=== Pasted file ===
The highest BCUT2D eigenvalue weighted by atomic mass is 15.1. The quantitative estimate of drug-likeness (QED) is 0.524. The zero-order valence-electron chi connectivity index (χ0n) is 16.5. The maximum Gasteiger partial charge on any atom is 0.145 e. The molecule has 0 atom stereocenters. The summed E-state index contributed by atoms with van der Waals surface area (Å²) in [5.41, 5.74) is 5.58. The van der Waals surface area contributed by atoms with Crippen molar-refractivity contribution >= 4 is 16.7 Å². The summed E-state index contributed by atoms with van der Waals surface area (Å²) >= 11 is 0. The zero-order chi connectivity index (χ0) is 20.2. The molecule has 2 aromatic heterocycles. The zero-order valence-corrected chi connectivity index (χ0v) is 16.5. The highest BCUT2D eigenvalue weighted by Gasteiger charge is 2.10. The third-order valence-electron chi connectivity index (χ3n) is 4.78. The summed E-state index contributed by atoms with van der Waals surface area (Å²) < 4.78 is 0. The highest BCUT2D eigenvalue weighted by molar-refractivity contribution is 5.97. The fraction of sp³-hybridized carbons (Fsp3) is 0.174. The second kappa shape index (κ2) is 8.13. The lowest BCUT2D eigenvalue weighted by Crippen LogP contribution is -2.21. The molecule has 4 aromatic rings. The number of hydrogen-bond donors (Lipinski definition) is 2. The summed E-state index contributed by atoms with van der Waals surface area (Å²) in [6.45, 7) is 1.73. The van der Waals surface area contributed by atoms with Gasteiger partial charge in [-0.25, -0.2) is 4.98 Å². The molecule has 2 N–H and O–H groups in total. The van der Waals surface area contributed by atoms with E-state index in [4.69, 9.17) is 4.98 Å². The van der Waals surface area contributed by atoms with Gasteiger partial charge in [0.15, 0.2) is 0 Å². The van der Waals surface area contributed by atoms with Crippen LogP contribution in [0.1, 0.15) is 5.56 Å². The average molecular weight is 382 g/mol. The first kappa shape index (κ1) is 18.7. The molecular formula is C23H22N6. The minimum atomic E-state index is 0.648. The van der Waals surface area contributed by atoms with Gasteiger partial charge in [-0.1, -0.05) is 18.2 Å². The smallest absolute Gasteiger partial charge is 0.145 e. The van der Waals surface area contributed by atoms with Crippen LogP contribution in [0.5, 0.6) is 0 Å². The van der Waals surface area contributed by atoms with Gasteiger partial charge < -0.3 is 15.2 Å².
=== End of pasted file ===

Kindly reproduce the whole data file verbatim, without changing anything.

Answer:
The highest BCUT2D eigenvalue weighted by atomic mass is 15.1. The quantitative estimate of drug-likeness (QED) is 0.524. The zero-order valence-electron chi connectivity index (χ0n) is 16.5. The maximum Gasteiger partial charge on any atom is 0.145 e. The molecule has 0 atom stereocenters. The summed E-state index contributed by atoms with van der Waals surface area (Å²) in [5.41, 5.74) is 5.58. The van der Waals surface area contributed by atoms with Crippen molar-refractivity contribution >= 4 is 16.7 Å². The summed E-state index contributed by atoms with van der Waals surface area (Å²) >= 11 is 0. The zero-order chi connectivity index (χ0) is 20.2. The molecule has 2 aromatic heterocycles. The zero-order valence-corrected chi connectivity index (χ0v) is 16.5. The highest BCUT2D eigenvalue weighted by Gasteiger charge is 2.10. The third-order valence-electron chi connectivity index (χ3n) is 4.78. The summed E-state index contributed by atoms with van der Waals surface area (Å²) < 4.78 is 0. The highest BCUT2D eigenvalue weighted by molar-refractivity contribution is 5.97. The fraction of sp³-hybridized carbons (Fsp3) is 0.174. The second kappa shape index (κ2) is 8.13. The lowest BCUT2D eigenvalue weighted by Crippen LogP contribution is -2.21. The molecule has 4 aromatic rings. The number of hydrogen-bond donors (Lipinski definition) is 2. The summed E-state index contributed by atoms with van der Waals surface area (Å²) in [6.45, 7) is 1.73. The van der Waals surface area contributed by atoms with Gasteiger partial charge in [-0.25, -0.2) is 4.98 Å². The molecule has 2 N–H and O–H groups in total. The van der Waals surface area contributed by atoms with E-state index in [4.69, 9.17) is 4.98 Å². The van der Waals surface area contributed by atoms with Gasteiger partial charge in [0.15, 0.2) is 0 Å². The van der Waals surface area contributed by atoms with Crippen LogP contribution in [0.1, 0.15) is 5.56 Å². The average molecular weight is 382 g/mol. The first kappa shape index (κ1) is 18.7. The molecular formula is C23H22N6. The minimum atomic E-state index is 0.648. The van der Waals surface area contributed by atoms with Gasteiger partial charge in [-0.1, -0.05) is 18.2 Å². The smallest absolute Gasteiger partial charge is 0.145 e. The van der Waals surface area contributed by atoms with Crippen LogP contribution in [0.5, 0.6) is 0 Å². The van der Waals surface area contributed by atoms with Gasteiger partial charge < -0.3 is 15.2 Å².